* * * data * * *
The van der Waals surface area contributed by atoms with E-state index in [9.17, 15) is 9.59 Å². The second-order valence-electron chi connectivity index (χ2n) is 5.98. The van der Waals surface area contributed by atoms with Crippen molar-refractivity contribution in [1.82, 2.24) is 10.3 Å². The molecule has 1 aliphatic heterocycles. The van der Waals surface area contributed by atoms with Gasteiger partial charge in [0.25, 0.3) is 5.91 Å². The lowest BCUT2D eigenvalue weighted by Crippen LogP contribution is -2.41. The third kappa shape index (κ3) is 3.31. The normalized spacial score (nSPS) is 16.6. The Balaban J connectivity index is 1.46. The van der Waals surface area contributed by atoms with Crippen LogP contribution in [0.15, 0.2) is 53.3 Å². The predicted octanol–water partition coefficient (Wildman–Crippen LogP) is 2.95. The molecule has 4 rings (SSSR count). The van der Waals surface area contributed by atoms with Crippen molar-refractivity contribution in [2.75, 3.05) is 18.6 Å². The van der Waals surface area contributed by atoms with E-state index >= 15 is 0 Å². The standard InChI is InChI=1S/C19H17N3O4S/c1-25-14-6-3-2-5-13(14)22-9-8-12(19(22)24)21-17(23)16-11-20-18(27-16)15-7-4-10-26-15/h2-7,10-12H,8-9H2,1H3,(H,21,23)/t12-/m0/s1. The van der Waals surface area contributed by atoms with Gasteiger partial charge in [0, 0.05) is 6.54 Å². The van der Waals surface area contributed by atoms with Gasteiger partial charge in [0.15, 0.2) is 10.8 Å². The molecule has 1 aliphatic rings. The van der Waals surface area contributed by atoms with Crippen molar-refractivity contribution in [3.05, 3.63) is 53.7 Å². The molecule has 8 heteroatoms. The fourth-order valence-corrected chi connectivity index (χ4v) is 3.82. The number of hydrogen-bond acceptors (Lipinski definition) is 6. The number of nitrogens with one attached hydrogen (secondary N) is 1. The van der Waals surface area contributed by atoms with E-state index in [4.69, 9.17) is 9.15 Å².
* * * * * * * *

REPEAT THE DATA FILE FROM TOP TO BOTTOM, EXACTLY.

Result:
The van der Waals surface area contributed by atoms with E-state index in [9.17, 15) is 9.59 Å². The second-order valence-electron chi connectivity index (χ2n) is 5.98. The van der Waals surface area contributed by atoms with Crippen molar-refractivity contribution in [1.82, 2.24) is 10.3 Å². The molecule has 1 aliphatic heterocycles. The van der Waals surface area contributed by atoms with Gasteiger partial charge in [0.25, 0.3) is 5.91 Å². The lowest BCUT2D eigenvalue weighted by Crippen LogP contribution is -2.41. The third kappa shape index (κ3) is 3.31. The normalized spacial score (nSPS) is 16.6. The Balaban J connectivity index is 1.46. The van der Waals surface area contributed by atoms with Crippen LogP contribution in [0.15, 0.2) is 53.3 Å². The predicted octanol–water partition coefficient (Wildman–Crippen LogP) is 2.95. The molecule has 4 rings (SSSR count). The van der Waals surface area contributed by atoms with Crippen molar-refractivity contribution in [2.75, 3.05) is 18.6 Å². The van der Waals surface area contributed by atoms with E-state index >= 15 is 0 Å². The standard InChI is InChI=1S/C19H17N3O4S/c1-25-14-6-3-2-5-13(14)22-9-8-12(19(22)24)21-17(23)16-11-20-18(27-16)15-7-4-10-26-15/h2-7,10-12H,8-9H2,1H3,(H,21,23)/t12-/m0/s1. The van der Waals surface area contributed by atoms with Gasteiger partial charge in [0, 0.05) is 6.54 Å². The van der Waals surface area contributed by atoms with Gasteiger partial charge in [0.15, 0.2) is 10.8 Å². The molecule has 1 aliphatic rings. The van der Waals surface area contributed by atoms with Crippen molar-refractivity contribution in [3.05, 3.63) is 53.7 Å². The molecule has 8 heteroatoms. The fourth-order valence-corrected chi connectivity index (χ4v) is 3.82. The number of hydrogen-bond acceptors (Lipinski definition) is 6. The number of nitrogens with one attached hydrogen (secondary N) is 1. The van der Waals surface area contributed by atoms with E-state index in [4.69, 9.17) is 9.15 Å².